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Rapid Commun Mass Spectrom. 2007;21(6):1034-42.

Mass spectrometric analysis of the individual variability of Bothrops jararaca venom peptide fraction. Evidence for sex-based variation among the bradykinin-potentiating peptides.

Author information

1
Laboratório Especial de Toxinologia Aplicada/CAT-CEPID, Instituto Butantan, Av. Vital Brasil, 1500, São Paulo-SP 05503-900, Brazil.

Abstract

Variation in the snake venom proteome is well documented and it is a ubiquitous phenomenon at all taxonomical levels. However, variation in the snake venom peptidome is so far not described. In this work we used mass spectrometry [liquid chromatography/mass spectrometry (LC/MS) and matrix-assisted laser desorption/ionization time-of-flight (MALDI-TOFMS)] to explore sex-based differences among the venom peptides of eighteen sibling specimens of Bothrops jararaca of a single litter born and raised in the laboratory. MALDI-TOFMS analyses showed individual variability among the bradykinin-potentiating peptides (BPPs), and, interestingly, four new peptides were detected only in female venoms and identified by de novo sequencing as cleaved BPPs lacking the C-terminal Q-I-P-P sequence. Similar results were obtained with venom from wild-caught adult non-sibling specimens of B. jararaca and in this case we were able to identify the gender of the specimen by analyzing the MALDI-TOF profile of the peptide fraction and finding the cleaved peptides only in female venoms. Synthetic replicates of the cleaved BPPs were less potent than the full-length BPP-10c in potentiating the bradykinin hypotensive effect, suggesting that the C-terminus is critical for the interaction of the BPPs with their mammalian molecular targets. This work represents a comprehensive mass spectrometric analysis of the peptide fraction of B. jararaca venom and shows for the first time sex-based differences in the snake venom peptidome of sibling and non-sibling snakes and suggests that the BPPs may follow distinct processing pathways in female and male individuals.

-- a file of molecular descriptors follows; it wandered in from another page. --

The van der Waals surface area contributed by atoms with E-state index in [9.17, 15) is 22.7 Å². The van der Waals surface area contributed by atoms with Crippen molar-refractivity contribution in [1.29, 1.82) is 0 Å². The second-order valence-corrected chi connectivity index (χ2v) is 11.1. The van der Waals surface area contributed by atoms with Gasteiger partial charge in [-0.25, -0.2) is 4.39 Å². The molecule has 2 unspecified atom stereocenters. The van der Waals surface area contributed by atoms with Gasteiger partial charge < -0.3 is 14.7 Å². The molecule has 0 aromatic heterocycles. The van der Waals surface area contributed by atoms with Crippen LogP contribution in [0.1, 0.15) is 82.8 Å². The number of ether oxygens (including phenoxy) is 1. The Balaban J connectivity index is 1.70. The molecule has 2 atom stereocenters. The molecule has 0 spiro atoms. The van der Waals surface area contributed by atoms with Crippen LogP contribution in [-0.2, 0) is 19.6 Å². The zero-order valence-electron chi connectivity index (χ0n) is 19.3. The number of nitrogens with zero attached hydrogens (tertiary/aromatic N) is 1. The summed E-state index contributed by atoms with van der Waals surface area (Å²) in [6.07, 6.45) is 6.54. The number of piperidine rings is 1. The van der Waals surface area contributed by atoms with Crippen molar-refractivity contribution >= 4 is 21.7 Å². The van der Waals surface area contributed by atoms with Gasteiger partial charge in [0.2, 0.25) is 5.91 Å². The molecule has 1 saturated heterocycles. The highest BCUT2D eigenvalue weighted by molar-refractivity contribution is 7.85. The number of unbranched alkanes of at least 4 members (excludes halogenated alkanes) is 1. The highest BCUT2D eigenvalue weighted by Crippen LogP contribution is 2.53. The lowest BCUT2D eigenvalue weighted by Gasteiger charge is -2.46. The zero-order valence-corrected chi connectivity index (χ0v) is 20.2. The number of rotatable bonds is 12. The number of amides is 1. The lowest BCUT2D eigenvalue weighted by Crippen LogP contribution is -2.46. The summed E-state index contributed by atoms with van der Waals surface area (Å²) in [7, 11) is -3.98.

PMID:
17315274
DOI:
10.1002/rcm.2931
[Indexed for MEDLINE]

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